Academic journal article Academy of Educational Leadership Journal

Quality of Education and Student Input: An Agency Perspective

Academic journal article Academy of Educational Leadership Journal

Quality of Education and Student Input: An Agency Perspective

Article excerpt

INTRODUCTION AND LITERATURE REVIEW

"Elementary and middle-school teachers who help raise their students' standardized-test scores seem to have a wide-ranging, lasting positive effect on those students' lives beyond academics, including lower teenage-pregnancy rates and greater college matriculation and adult earnings," (The New York Times, 2012) This is but one of the large body of studies and observations regarding the controversial use of value-added ratings by school districts around the country to influence decisions on hiring , pay and ever firing.

While value-added metrics look at the impact individual teachers have on student test scores, other factors may contribute to the personnel decision-making process. In the context of higher (post-secondary) education, for example, the use of student satisfaction survey and even the elusive concept of collegiality are common.

On the other hand, the teachers and the unions representing them vehemently oppose the use of such measures on the ground of arbitrariness and lack of consistency, among others. At the same time, they are trying to protect the tenure system and the pay / pension package under the cloud of economic uncertainty.

As is obvious, different stakeholders look at the quality of education from very different perspectives. While the main players are getting more vocal about their positions, students are caught in between and remain silent for the most part.

This research broadly considers the pertinent players in education schools, teachers, students, and education governing (or accreditation) bodies in an agency framework. In particular, it gives voice to students by looking into whether the use of student satisfaction survey would influence the behavior of schools and teachers toward better education outcomes, a quality indicator.

It has been advocated to adapt the concept of total quality management for education (Bradley 1994, Sallis 2002, Bonstingl 1996, Mukhopadhyay 2005, Fields 1998, Greenwood and Greenwood 1998, Davies 1996). Some schools use the criteria for performance excellence of Malcolm Baldrige National Quality Award to improve their administrative process. (Cornesky et al 1991) The award itself extended the criteria and recipients from manufacturing to service sectors, including health care and education since 1998.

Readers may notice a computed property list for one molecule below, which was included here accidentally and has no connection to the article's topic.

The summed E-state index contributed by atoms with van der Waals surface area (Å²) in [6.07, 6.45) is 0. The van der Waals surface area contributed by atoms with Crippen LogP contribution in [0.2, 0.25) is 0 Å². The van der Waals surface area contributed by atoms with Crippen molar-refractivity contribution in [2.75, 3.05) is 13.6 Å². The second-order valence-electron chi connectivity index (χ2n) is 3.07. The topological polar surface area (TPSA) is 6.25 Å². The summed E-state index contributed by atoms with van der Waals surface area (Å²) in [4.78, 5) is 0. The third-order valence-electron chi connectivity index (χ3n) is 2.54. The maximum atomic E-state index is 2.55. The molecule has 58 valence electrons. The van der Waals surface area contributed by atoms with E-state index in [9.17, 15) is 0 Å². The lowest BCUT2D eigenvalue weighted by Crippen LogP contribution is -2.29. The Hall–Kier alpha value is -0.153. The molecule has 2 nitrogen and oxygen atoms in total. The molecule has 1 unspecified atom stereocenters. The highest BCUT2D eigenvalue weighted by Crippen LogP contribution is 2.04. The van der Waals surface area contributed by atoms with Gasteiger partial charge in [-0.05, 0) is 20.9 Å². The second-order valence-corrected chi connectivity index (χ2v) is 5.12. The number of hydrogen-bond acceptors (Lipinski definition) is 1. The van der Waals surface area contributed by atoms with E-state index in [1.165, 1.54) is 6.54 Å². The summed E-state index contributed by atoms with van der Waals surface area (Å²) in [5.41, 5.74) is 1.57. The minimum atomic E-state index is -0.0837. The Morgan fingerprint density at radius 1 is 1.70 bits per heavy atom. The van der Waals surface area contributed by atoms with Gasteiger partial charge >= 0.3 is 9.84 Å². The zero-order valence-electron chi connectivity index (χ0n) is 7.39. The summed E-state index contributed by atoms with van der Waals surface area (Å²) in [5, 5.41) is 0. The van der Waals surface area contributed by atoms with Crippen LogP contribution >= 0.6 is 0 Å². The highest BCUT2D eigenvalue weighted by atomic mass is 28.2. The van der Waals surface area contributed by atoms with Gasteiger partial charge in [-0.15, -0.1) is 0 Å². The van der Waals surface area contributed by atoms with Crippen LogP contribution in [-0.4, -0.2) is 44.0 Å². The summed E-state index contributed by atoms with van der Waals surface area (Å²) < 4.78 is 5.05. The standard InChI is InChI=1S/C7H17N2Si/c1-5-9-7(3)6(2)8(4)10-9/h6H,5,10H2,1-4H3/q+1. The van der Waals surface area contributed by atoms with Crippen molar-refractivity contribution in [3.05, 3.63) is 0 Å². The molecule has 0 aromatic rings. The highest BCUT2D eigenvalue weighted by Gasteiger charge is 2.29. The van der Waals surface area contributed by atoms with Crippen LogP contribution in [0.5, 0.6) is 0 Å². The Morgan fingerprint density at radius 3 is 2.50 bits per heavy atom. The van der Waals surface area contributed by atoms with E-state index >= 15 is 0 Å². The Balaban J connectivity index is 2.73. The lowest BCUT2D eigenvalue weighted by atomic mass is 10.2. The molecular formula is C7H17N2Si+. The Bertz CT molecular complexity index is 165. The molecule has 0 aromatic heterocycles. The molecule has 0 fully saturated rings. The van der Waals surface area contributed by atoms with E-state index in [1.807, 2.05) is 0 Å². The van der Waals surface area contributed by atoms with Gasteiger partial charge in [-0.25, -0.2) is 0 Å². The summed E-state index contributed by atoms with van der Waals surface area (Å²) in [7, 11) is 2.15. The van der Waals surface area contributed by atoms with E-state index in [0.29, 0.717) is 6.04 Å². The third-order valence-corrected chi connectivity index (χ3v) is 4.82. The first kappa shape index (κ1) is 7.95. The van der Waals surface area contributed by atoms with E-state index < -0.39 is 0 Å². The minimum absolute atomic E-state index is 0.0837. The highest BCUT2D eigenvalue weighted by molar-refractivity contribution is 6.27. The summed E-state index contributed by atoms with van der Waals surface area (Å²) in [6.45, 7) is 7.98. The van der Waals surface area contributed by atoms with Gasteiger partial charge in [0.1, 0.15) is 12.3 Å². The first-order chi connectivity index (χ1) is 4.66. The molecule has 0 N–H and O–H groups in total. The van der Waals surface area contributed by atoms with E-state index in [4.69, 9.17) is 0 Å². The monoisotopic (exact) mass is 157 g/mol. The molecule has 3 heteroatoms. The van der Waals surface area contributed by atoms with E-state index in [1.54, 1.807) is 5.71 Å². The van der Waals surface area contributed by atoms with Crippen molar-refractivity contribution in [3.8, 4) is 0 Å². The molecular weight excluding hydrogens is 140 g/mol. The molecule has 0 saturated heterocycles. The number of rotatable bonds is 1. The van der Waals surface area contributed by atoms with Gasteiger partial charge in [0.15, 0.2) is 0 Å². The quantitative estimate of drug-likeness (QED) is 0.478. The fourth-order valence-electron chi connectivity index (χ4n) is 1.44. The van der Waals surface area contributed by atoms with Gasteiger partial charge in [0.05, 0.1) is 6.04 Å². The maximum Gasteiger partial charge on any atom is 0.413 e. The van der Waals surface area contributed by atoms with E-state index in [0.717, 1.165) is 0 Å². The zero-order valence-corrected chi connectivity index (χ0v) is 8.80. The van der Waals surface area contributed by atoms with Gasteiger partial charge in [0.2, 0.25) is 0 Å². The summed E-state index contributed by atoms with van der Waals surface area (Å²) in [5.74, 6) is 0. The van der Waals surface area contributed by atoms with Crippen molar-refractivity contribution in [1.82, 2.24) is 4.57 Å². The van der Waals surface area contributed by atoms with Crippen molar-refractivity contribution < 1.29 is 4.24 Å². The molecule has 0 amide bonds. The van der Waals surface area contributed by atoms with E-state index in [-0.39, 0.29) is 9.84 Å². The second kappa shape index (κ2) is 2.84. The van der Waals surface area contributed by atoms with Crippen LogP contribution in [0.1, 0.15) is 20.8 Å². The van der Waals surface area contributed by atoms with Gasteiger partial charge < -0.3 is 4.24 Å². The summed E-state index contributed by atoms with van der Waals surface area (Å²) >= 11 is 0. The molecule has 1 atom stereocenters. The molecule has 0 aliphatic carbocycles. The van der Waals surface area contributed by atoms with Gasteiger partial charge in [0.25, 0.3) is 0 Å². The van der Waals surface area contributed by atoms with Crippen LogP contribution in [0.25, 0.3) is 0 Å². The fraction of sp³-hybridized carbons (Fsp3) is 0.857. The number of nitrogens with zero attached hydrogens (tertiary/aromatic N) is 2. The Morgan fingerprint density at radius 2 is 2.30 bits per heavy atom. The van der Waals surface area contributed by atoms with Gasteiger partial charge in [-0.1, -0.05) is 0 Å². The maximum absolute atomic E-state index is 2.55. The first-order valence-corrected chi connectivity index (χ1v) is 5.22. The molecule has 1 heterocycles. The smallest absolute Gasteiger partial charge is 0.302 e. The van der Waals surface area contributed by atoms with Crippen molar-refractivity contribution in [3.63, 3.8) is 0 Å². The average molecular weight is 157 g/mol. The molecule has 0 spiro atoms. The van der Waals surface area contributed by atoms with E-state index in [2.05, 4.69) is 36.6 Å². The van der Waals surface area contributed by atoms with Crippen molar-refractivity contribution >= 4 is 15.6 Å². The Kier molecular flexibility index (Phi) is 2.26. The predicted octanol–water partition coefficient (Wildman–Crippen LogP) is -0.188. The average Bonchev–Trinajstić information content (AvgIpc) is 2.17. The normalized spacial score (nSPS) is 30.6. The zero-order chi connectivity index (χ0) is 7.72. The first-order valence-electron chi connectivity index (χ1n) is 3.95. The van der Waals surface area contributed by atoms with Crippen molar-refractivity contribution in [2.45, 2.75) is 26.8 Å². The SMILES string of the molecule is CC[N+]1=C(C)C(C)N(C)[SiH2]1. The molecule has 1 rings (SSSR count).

Customer satisfaction is a critical part of any quality measurement. It is reasonable to consider how satisfied the "customers" in the education context students feel about the quality of education they receive in the process. Colleges and universities routinely use the information gleaned from student survey to make important personnel decisions. It is less practical, however, to push the idea down to the elementary and middle-school level; instead the results from standardized tests are considered suitable proxies for quality of education.

The issue of information asymmetry seems out of place in the discussions of quality of education and performance evaluation of teachers, at a first glance. However, it is this information asymmetry between the education governing bodies and schools, and between schools and teachers, that drives the necessity of performance evaluation in the absence of direct observation. Based on the work of Feltham and Xie (1994), this research studies the circumstances under which the agency problems are serious and looks for ways to design a better performance measurement system leading to improved quality of education.

The rest of the paper is organized as follows. Section 2 sets up the model. Section 3 looks at the agency problem when student evaluation is not considered in performance evaluation which Section 4 incorporates student evaluation in the mix. The paper is concluded in Section 5.

THE MODEL

It is assumed that there are three types of students in the traditional sense: A, B and C, in the proportion of 1 - [[omega]. …

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